Why No Locals In The UH Chancellor Race?

It would be more entertaining if the University of Hawaii tried to cover up some of its obvious shortcomings.

The latest Manoa drama being played out before the local taxpayers is an effort at the state Legislature asking UH Board of Regents to consider eliminating the Manoa chancellor’s job at the same time it is advertising to fill the position. In an amazing display of optimism, the board has scheduled interviews with the candidates.

These power struggles are commonplace on a university campus. That’s how it’s supposed to be: drama, intrigue and controversy, with one group fighting with another. Campus protests are a part of the scene. It shows the campus is alive and its academic heart is pumping. No one agrees with anyone and teamwork is a joke.

Face the facts: A university campus is not a model for smooth transitions – it’s not supposed to be. Every new piece of research is challenged by someone, and bragging rights for whose name goes on the research is always a battle. If there are any research dollars from any effort, it has to be spent and attributed with the skill of a brain surgeon.

Even more complex is the follow-up to the research effort. How much of the research actually ends up making money or the establishment of a new industry for Hawaii? Keeping track of research dollars earned and spent is rarely discussed with naive taxpayers. Every university has a research potential, but it doesn’t always help Hawaii’s overall economy.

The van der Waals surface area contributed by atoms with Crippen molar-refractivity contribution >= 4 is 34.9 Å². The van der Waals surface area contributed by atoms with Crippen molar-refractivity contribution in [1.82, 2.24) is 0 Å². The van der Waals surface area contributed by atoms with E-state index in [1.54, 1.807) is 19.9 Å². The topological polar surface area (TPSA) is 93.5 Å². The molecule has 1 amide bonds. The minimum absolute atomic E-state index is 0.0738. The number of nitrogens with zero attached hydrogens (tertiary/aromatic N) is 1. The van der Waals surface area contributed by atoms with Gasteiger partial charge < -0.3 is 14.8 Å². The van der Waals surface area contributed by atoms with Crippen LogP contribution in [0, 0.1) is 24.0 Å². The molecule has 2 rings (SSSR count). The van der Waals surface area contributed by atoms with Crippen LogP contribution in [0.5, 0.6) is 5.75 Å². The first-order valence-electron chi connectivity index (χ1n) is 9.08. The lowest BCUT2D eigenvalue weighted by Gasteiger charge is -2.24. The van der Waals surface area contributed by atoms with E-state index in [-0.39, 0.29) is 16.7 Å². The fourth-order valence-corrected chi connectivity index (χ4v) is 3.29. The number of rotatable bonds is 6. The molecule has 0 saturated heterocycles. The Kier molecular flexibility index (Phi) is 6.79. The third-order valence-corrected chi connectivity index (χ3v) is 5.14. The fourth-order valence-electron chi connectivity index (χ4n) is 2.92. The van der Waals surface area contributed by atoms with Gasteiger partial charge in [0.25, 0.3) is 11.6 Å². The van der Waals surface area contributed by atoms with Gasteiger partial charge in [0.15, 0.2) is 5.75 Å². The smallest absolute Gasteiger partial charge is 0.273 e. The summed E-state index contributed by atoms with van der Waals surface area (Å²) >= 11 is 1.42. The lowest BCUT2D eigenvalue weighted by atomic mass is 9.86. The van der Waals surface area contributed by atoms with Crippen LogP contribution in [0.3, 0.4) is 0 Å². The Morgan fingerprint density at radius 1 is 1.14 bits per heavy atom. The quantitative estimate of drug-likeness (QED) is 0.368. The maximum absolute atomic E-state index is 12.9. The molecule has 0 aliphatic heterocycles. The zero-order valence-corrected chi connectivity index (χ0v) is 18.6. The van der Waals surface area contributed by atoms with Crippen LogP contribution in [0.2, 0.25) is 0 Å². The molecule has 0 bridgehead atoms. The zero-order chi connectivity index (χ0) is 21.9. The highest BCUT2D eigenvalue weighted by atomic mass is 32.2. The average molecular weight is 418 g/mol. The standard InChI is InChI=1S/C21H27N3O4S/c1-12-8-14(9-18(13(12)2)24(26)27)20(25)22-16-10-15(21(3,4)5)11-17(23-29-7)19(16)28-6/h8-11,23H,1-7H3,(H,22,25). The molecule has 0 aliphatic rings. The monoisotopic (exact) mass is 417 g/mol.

Historically, executives hired by the university come from the Mainland, the farther away the better. What makes this time around more worrisome is that all the candidates are at the end of their careers. Furthermore, they are all men and none is locally grown. One would think that affirmative action would be alive and well at Manoa. Affirmative action is an outgrowth of equal employment opportunity legislation. The goal of this legislation is to outlaw discrimination and to encourage organizations to proactively prevent discrimination.

It’s unbelieveable that not one of the university’s campuses has at least one local candidate for the chancellor’s job. The best they could come up with in a nationwide search is four middle-aged men from the frozen north.

Maybe the Regents will take a stand for local taxpayers.